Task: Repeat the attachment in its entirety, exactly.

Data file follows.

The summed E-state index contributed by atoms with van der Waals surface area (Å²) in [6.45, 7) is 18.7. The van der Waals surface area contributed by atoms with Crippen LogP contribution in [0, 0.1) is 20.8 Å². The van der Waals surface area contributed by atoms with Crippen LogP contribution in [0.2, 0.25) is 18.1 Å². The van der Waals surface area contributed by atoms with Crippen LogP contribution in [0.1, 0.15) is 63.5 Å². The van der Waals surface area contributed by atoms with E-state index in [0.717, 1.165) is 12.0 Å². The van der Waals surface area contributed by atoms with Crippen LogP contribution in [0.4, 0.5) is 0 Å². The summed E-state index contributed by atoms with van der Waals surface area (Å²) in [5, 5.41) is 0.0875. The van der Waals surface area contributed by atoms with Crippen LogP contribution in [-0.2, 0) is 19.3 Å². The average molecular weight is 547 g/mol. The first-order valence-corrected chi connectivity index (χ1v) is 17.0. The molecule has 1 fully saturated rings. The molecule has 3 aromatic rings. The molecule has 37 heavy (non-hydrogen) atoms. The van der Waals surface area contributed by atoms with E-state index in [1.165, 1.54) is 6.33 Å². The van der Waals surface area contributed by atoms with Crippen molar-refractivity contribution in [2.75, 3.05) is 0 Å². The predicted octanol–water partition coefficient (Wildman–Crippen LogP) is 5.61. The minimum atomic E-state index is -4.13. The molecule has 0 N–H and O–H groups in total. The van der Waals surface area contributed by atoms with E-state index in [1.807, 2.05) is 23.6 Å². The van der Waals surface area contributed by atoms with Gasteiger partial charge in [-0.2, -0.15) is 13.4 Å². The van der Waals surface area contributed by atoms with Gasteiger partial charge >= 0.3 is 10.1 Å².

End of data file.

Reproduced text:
The summed E-state index contributed by atoms with van der Waals surface area (Å²) in [6.45, 7) is 18.7. The van der Waals surface area contributed by atoms with Crippen LogP contribution in [0, 0.1) is 20.8 Å². The van der Waals surface area contributed by atoms with Crippen LogP contribution in [0.2, 0.25) is 18.1 Å². The van der Waals surface area contributed by atoms with Crippen LogP contribution in [0.1, 0.15) is 63.5 Å². The van der Waals surface area contributed by atoms with E-state index in [0.717, 1.165) is 12.0 Å². The van der Waals surface area contributed by atoms with Crippen LogP contribution in [0.4, 0.5) is 0 Å². The summed E-state index contributed by atoms with van der Waals surface area (Å²) in [5, 5.41) is 0.0875. The van der Waals surface area contributed by atoms with Crippen LogP contribution in [-0.2, 0) is 19.3 Å². The average molecular weight is 547 g/mol. The first-order valence-corrected chi connectivity index (χ1v) is 17.0. The molecule has 1 fully saturated rings. The molecule has 3 aromatic rings. The molecule has 37 heavy (non-hydrogen) atoms. The van der Waals surface area contributed by atoms with E-state index in [1.165, 1.54) is 6.33 Å². The van der Waals surface area contributed by atoms with Crippen molar-refractivity contribution in [2.75, 3.05) is 0 Å². The predicted octanol–water partition coefficient (Wildman–Crippen LogP) is 5.61. The minimum atomic E-state index is -4.13. The molecule has 0 N–H and O–H groups in total. The van der Waals surface area contributed by atoms with E-state index in [1.807, 2.05) is 23.6 Å². The van der Waals surface area contributed by atoms with Gasteiger partial charge in [-0.2, -0.15) is 13.4 Å². The van der Waals surface area contributed by atoms with Gasteiger partial charge >= 0.3 is 10.1 Å².